The Effects of Malaria Control Interventions on Out-patient and In-patient Malaria Cases in the Northern Region of Ghana

Main Article Content

Emmanual Mohammed Dokurugu
Suleman Nasiru
Benson Abdul Majeed

Abstract

In this study, change detection in Out-patient and In-patient malaria cases in the Northern Region of Ghana was examined using time series intervention analysis. Data on monthly Out-patient and In-patient malaria cases obtained from the Northern Regional Health Directorate were modelled using Seasonal Autoregressive Integrated Moving Average with an Independent variable (SARIMAX) and Autoregressive Integrated Moving Average with an Independent variable (ARIMAX) models. The results revealed that SARIMAX (1, 1, 1)(1, 1, 1)12 was the best model for predicting Out-patient malaria cases while SARIMAX (1, 1, 1)(2, 1, 1)12 emerged as the best model for predicting the In-patient cases in the region. Diagnostic checks of the two models with the Ljung-Box test and Autoregressive Conditional Heteroscedasticity Lagrange Multiplier (ARCH-LM) test revealed that both models were free from higher-order serial correlation and conditional heteroscedasticity respectively. A chi-square goodness-of-fit test also revealed that there was no significant difference between the predicted values from the models and the observed values for the year 2018. The study further revealed that the coefficients of the intervention variable for the Out-patient and In-patient cases were both negative, which suggest that the intervention policy the government of Ghana implemented brought about a decline in the number of Out-patient and In-patient cases in the region.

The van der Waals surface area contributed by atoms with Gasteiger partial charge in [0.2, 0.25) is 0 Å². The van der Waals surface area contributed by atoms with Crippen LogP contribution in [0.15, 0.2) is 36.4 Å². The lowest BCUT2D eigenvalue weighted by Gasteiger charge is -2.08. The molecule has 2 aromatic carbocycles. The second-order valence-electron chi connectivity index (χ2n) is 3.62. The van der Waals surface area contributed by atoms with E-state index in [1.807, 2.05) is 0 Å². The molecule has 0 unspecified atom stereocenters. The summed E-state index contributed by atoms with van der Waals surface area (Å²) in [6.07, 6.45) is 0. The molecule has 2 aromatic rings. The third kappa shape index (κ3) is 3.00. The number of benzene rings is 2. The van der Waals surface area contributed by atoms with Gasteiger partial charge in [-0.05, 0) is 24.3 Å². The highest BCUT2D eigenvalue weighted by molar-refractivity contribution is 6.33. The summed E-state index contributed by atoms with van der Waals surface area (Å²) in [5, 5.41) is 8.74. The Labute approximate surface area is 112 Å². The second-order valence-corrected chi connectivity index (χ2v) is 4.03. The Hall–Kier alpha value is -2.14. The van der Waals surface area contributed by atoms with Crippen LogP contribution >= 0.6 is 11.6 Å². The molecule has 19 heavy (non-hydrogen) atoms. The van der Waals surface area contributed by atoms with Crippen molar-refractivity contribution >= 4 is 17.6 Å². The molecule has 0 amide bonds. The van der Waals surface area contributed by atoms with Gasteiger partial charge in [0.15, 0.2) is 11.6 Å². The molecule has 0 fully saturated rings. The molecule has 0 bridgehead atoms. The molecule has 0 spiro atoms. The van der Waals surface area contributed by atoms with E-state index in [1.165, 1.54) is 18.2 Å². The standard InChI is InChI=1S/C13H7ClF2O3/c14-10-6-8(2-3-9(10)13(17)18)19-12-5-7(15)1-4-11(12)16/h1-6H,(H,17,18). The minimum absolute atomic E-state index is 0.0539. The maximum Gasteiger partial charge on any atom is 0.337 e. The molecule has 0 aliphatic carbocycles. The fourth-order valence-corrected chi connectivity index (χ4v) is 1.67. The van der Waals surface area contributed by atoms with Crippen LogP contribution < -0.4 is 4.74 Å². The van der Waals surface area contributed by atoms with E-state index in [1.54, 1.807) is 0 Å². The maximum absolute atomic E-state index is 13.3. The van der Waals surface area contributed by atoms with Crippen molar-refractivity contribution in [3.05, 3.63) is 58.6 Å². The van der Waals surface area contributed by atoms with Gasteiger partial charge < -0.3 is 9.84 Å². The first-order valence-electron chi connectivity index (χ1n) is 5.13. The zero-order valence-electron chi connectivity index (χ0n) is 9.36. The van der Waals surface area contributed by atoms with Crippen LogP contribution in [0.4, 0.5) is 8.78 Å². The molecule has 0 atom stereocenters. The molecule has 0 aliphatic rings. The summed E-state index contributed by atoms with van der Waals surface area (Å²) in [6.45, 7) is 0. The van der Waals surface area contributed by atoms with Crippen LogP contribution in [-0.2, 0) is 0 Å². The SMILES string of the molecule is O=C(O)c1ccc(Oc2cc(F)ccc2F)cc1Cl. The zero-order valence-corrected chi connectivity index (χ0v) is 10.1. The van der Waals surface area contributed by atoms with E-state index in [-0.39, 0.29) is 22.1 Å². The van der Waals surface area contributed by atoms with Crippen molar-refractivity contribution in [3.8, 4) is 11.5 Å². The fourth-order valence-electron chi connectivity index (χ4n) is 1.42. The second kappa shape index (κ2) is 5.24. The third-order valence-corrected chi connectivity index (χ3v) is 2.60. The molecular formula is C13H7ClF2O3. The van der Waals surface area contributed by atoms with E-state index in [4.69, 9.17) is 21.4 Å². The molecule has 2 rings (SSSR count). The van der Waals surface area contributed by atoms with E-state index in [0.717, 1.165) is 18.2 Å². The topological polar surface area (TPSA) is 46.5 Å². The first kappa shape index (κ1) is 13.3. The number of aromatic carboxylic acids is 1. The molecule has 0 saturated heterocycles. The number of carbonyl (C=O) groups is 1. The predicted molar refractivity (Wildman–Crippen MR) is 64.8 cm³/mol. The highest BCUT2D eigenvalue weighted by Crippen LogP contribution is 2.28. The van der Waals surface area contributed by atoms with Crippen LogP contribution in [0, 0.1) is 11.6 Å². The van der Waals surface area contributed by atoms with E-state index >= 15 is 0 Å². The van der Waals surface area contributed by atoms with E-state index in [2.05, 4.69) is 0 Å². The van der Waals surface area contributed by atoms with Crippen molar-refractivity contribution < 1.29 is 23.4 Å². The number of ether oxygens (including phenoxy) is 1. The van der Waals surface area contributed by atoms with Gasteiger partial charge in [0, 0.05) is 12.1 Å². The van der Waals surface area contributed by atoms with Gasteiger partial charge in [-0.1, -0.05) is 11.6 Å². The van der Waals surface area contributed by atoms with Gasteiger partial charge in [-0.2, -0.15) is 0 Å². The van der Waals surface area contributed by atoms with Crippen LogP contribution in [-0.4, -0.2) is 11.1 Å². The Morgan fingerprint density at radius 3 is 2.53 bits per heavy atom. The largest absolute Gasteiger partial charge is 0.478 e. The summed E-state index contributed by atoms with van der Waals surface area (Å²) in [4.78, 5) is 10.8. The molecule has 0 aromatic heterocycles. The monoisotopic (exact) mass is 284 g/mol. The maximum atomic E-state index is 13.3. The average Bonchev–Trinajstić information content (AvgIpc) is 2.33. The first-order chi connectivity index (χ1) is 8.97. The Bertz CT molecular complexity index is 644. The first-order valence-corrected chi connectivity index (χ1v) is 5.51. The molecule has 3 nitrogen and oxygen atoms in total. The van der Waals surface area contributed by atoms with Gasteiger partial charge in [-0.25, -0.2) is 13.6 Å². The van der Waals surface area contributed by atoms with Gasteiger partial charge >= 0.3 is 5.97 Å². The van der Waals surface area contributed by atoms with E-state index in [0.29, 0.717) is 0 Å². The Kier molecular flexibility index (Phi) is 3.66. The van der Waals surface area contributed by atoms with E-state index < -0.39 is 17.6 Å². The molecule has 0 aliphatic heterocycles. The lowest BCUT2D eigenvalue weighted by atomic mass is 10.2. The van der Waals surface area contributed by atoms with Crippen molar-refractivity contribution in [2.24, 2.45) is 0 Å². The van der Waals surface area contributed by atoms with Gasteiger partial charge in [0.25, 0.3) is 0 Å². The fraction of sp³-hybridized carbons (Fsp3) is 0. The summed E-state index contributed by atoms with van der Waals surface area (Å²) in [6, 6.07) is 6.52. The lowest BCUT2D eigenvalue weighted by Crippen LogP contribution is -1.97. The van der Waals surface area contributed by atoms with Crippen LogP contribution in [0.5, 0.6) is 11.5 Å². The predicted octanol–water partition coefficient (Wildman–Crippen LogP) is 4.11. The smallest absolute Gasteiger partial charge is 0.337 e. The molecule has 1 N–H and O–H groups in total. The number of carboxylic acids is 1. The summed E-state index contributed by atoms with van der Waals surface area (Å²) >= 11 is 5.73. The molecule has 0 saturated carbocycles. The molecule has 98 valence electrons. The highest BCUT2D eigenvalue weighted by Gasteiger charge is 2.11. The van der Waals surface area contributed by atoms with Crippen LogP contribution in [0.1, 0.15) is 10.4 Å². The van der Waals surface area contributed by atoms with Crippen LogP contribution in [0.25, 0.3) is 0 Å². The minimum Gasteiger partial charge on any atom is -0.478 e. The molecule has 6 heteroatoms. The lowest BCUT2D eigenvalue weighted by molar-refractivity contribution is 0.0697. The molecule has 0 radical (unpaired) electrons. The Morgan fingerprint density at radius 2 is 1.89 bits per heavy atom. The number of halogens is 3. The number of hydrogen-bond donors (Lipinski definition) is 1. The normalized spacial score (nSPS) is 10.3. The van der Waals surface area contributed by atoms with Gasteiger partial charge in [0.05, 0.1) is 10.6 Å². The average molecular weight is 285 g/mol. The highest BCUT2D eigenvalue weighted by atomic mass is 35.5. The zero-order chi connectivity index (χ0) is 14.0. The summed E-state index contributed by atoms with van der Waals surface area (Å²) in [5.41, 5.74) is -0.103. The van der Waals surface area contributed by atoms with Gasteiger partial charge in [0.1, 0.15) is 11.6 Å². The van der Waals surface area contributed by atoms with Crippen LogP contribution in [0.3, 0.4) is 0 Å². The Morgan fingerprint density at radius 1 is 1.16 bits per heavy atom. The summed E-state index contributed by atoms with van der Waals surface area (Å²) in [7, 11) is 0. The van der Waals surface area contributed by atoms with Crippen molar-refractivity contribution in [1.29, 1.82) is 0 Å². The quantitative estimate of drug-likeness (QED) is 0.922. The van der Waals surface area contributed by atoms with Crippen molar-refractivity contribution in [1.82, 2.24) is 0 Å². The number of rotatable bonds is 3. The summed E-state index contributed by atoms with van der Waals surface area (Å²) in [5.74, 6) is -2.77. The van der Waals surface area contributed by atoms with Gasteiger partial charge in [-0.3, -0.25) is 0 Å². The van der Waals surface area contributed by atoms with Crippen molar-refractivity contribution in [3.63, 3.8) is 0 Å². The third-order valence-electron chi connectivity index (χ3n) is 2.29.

Keywords:
Out-patient, In-patient, SARIMAX, ARIMAX, ARCH-LM test, intervention.

Article Details

How to Cite
Dokurugu, E. M., Nasiru, S., & Majeed, B. A. (2020). The Effects of Malaria Control Interventions on Out-patient and In-patient Malaria Cases in the Northern Region of Ghana. Asian Journal of Probability and Statistics, 6(3), 61-73. https://doi.org/10.9734/ajpas/2020/v6i330164
Section
Original Research Article

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